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Born in Niederrimbach, Germany, in 1913, Ernst Stuhlinger earned a Ph.D. in physics from the University of Tübingen at age 23. As an assistant professor at the Berlin Institute of Technology, he performed research in cosmic rays and nuclear physics and participated in the German atomic energy program. In 1943, after a stint in the German army on the Russian front, he joined Wernher von Braun's team at the German village of Peenemuende, where he served in the field of guidance and control systems for military rockets. At the end of World War II, Stuhlinger joined the other members of von Braun's group of 126 scientists and engineers in the United States to work on civilian uses for advanced rockets (a program known as Operation Paperclip in intelligence circles). Eventually settling in the town of Huntsville, Alabama, at the Army Ballistic Missile Agency's Redstone Arsenal, Stuhlinger and his family won permanent U.S. citizenship in 1955.

At the Redstone Arsenal in the 1950s, Stuhlinger served as a senior research director on the civilian Project Orbiter campaign. That led to the first successful U.S. spaceflight, the launch of the Explorer 1 satellite powered by a modified Army Jupiter-C rocket on 31 January 1958, 16 weeks after the launch of Sputnik.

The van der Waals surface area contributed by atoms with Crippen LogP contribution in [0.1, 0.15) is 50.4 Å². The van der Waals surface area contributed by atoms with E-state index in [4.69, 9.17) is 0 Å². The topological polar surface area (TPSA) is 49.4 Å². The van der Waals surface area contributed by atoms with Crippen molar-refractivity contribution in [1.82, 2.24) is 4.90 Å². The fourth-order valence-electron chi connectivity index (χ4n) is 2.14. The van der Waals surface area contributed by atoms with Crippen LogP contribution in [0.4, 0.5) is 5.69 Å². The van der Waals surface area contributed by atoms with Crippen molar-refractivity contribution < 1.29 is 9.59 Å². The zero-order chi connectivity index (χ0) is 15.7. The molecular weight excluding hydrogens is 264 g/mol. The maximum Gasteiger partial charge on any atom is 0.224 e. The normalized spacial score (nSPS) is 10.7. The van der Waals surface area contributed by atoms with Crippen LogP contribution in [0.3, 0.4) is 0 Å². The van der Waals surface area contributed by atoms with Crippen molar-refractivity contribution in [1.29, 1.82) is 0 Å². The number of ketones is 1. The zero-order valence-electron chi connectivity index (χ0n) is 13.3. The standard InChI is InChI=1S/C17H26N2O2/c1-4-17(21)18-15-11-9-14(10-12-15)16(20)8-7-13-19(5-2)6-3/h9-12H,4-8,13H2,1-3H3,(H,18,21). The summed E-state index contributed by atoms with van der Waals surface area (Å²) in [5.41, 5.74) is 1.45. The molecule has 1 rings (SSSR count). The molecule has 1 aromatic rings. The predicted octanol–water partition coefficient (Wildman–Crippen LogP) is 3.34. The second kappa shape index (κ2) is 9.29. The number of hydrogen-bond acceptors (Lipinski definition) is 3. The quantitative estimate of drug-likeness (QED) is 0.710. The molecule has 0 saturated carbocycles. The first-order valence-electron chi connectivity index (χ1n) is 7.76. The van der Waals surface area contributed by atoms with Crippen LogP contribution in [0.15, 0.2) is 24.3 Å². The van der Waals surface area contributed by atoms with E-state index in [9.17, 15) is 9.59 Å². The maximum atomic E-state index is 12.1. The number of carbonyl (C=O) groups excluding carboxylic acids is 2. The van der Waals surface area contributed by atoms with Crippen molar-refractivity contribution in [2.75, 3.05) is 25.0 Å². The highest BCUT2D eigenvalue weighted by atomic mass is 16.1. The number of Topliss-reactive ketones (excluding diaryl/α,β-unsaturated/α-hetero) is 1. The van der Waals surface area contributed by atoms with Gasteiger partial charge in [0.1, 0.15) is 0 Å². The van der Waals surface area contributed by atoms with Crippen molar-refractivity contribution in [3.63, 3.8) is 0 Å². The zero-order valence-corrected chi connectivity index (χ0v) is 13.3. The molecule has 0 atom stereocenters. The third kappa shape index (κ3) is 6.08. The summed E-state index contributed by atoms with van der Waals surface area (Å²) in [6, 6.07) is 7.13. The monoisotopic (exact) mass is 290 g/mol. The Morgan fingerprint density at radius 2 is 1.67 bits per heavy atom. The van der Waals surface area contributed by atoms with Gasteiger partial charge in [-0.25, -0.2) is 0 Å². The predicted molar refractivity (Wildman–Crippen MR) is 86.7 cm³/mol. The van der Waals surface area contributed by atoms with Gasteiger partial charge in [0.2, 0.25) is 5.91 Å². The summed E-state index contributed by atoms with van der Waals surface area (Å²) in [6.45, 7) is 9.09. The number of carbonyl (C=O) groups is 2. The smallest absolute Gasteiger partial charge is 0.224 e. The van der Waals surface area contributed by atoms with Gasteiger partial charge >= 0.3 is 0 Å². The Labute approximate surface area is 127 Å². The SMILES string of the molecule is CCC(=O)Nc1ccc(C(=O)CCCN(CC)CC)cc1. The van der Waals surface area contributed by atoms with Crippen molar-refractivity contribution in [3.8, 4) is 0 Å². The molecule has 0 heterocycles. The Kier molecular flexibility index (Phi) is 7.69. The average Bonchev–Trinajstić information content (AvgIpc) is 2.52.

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Economics Drives Ray-Gun Resurgence

Laser weapons, cheaper by the shot, should work well against drones and cruise missiles

4 min read
In an artist’s rendering, a truck is shown with five sets of wheels—two sets for the cab, the rest for the trailer—and a box on the top of the trailer, from which a red ray is projected on an angle, upward, ending in the silhouette of an airplane, which is being destroyed

Lockheed Martin's laser packs up to 300 kilowatts—enough to fry a drone or a plane.

Lockheed Martin

The technical challenge of missile defense has been compared with that of hitting a bullet with a bullet. Then there is the still tougher economic challenge of using an expensive interceptor to kill a cheaper target—like hitting a lead bullet with a golden one.

Maybe trouble and money could be saved by shooting down such targets with a laser. Once the system was designed, built, and paid for, the cost per shot would be low. Such considerations led planners at the Pentagon to seek a solution from Lockheed Martin, which has just delivered a 300-kilowatt laser to the U.S. Army. The new weapon combines the output of a large bundle of fiber lasers of varying frequencies to form a single beam of white light. This laser has been undergoing tests in the lab, and it should see its first field trials sometime in 2023. General Atomics, a military contractor in San Diego, is also developing a laser of this power for the Army based on what’s known as the distributed-gain design, which has a single aperture.

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